Benefit Cuts for Members Past Age 71

Bargaining Updates 2014
Economic Benefits
Total Compensation
Two Tiered Compensation

While the parties have agreed on many issues there are a number of issues still in dispute. On some of these issues the parties are likely to engage in further discussion that might lead to resolution, others will have to be decided by an Arbitrator. Please note that any items agreed to at the bargaining table will not be implemented until the interest arbitration is complete. This is the eleventh in a series of blog posts to discuss both the matters that have been agreed to and those that are still in dispute, and the third dealing with matters still in dispute.

Members who continue to work past the age of 71 lose health and welfare benefits provided by the University, as well as the 10 percent equivalent of their salary that the University contributes into the Faculty Pension Plan. These conditions result in a significant drop in the total compensation members receive from the University once they turn 71.

Part 2, Article 7.12 of the Collective Agreement reads: “The following benefit plans available to members under the age of 65 remain in place for members who work past their Normal Retirement Date in accordance with the terms of the plans: Extended Health Plan; Dental Plan; Optional Life Insurance for Members; Medical Services Plan; Employee and Family Assistance Plan; Professional Development Reimbursement Fund; Dependent Benefits Coverage Following Death of a Member.” On its face this looks like a no discrimination clause, but the key, and problematic, phrase is this: “in accordance with the terms of the plans”. The PD Reimbursement Fund and the Dependent Benefits Coverage plan are not at issue, as those “plans” are described in the Collective Agreement, although there was a temporary restriction on PD funds for members over 71, which has since been rectified. The Medical Services plan is employee-paid, so that’s not an issue. The big issue arises with Extended Health and Dental coverage, which UBC has contracted with Sun Life to administer. The plan can be found at One of the features of the plan is that coverage expires at the end of the year in which a member turns 71.

This provision causes serious hardship to members. When members continue to be employed past 71, they must purchase the more restrictive post-retirement plan (see Retirement and Survivor Benefits for additional information) or private insurance.* Whether they purchase insurance through RSB or privately, their costs would be higher and benefits lower than would be the case for their younger colleagues. Further, many post-71 members continue to travel as part of their professional duties and yet they don’t have any University-paid insurance should they suffer an accident or injury while performing their duties as faculty members.

The Association has proposed changing the benefits provision so that all members would continue to be eligible until they retired from the University. This is such a low cost item, but UBC has been clear and unequivocal in its position. It’s not about the cost, but about wanting to discourage faculty from continuing to work beyond the age of 71. While the University acknowledged during bargaining that the issue of faculty members travelling on University business without insurance might be something to be addressed, no such proposal was forthcoming.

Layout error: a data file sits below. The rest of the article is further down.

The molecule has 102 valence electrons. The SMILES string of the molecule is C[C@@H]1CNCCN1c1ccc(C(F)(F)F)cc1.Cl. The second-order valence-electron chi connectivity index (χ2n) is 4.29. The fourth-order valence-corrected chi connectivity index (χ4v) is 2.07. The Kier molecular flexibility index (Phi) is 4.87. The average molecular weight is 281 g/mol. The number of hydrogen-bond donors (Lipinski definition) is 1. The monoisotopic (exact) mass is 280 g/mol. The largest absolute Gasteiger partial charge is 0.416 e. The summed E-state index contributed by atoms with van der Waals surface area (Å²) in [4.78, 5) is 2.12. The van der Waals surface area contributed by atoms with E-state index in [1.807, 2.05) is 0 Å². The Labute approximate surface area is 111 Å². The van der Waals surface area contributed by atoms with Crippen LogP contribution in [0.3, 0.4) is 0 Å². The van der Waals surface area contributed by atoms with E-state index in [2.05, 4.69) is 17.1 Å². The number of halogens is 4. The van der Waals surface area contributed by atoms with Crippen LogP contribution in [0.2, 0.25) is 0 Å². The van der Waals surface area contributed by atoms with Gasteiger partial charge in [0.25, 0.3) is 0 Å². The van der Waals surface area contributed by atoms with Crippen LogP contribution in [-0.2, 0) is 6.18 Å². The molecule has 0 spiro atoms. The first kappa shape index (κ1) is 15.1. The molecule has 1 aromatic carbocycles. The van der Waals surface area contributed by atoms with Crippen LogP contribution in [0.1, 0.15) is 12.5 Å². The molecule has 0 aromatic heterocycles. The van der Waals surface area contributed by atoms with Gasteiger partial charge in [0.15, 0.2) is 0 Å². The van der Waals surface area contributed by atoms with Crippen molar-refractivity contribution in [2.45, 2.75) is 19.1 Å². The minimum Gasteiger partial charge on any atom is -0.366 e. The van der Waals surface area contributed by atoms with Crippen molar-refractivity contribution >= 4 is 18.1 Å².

The second post-71 issue regards the Faculty Pension Plan (FPP). Currently the University reduces total compensation paid to members once they turn 71 by discontinuing contributions to the Faculty Pension Plan, with the explanation that CRA rules require that individuals begin to draw on their pension no later than December 1 of the year in which they turn 71, and no more contributions can be made to the plan. While true, the University has not made any arrangement to continue to pay that portion of total compensation that previously was paid as pension contribution. To get a more fulsome description of this issue, read “Our Pension Proposal”. Our proposal is to reach agreement on a mechanism to maintain the same total compensation after age 70 as before age 70 because we do not support members receiving different compensation on the basis of age.

This is an important issue for us and we expect the University to work with us to develop a mechanism for maintaining the 10% salary equivalent, albeit in a plan outside of the FPP.

The University saves very little (approximately fourteen one-hundredths of one percent of their total salary bill) by reducing the total compensation of members over 71 through the elimination of extended health and dental plans, and pension contributions. If the University does not agree to our proposal to maintain the total compensation of all members, we will investigate the issue further to ensure that our members are not being discriminated against on the basis of their age.

* (March 25, 2015, 1:20 pm) An earlier version of this blog incorrectly stated that post-71 employees are not eligible to purchase retirement benefits. This was based on information on a UBC webpage, which turned out to be incomplete. We have since discovered that post-71 members are also entitled to join the RSB.